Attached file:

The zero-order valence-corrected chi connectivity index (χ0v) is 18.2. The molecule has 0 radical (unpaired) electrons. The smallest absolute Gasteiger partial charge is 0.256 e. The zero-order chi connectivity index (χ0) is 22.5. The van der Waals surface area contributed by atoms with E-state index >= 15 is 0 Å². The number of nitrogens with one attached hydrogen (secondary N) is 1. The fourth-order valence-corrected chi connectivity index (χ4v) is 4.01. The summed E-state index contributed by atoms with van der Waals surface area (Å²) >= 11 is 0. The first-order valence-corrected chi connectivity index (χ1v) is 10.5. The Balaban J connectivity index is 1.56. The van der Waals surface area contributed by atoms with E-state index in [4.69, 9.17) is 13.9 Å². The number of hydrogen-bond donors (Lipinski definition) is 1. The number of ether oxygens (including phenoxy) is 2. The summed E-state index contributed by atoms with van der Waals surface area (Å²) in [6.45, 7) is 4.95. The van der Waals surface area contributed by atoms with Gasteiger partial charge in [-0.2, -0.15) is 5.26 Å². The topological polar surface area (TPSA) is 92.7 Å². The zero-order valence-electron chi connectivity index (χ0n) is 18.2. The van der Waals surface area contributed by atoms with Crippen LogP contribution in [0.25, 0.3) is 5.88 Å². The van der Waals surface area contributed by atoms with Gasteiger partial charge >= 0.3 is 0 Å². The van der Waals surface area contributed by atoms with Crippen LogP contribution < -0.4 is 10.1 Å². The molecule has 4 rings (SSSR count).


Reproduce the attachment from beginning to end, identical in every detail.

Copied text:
The zero-order valence-corrected chi connectivity index (χ0v) is 18.2. The molecule has 0 radical (unpaired) electrons. The smallest absolute Gasteiger partial charge is 0.256 e. The zero-order chi connectivity index (χ0) is 22.5. The van der Waals surface area contributed by atoms with E-state index >= 15 is 0 Å². The number of nitrogens with one attached hydrogen (secondary N) is 1. The fourth-order valence-corrected chi connectivity index (χ4v) is 4.01. The summed E-state index contributed by atoms with van der Waals surface area (Å²) >= 11 is 0. The first-order valence-corrected chi connectivity index (χ1v) is 10.5. The Balaban J connectivity index is 1.56. The van der Waals surface area contributed by atoms with E-state index in [4.69, 9.17) is 13.9 Å². The number of hydrogen-bond donors (Lipinski definition) is 1. The number of ether oxygens (including phenoxy) is 2. The summed E-state index contributed by atoms with van der Waals surface area (Å²) in [6.45, 7) is 4.95. The van der Waals surface area contributed by atoms with Gasteiger partial charge in [-0.2, -0.15) is 5.26 Å². The topological polar surface area (TPSA) is 92.7 Å². The zero-order valence-electron chi connectivity index (χ0n) is 18.2. The van der Waals surface area contributed by atoms with Crippen LogP contribution in [0.25, 0.3) is 5.88 Å². The van der Waals surface area contributed by atoms with Gasteiger partial charge >= 0.3 is 0 Å². The van der Waals surface area contributed by atoms with Crippen LogP contribution < -0.4 is 10.1 Å². The molecule has 4 rings (SSSR count).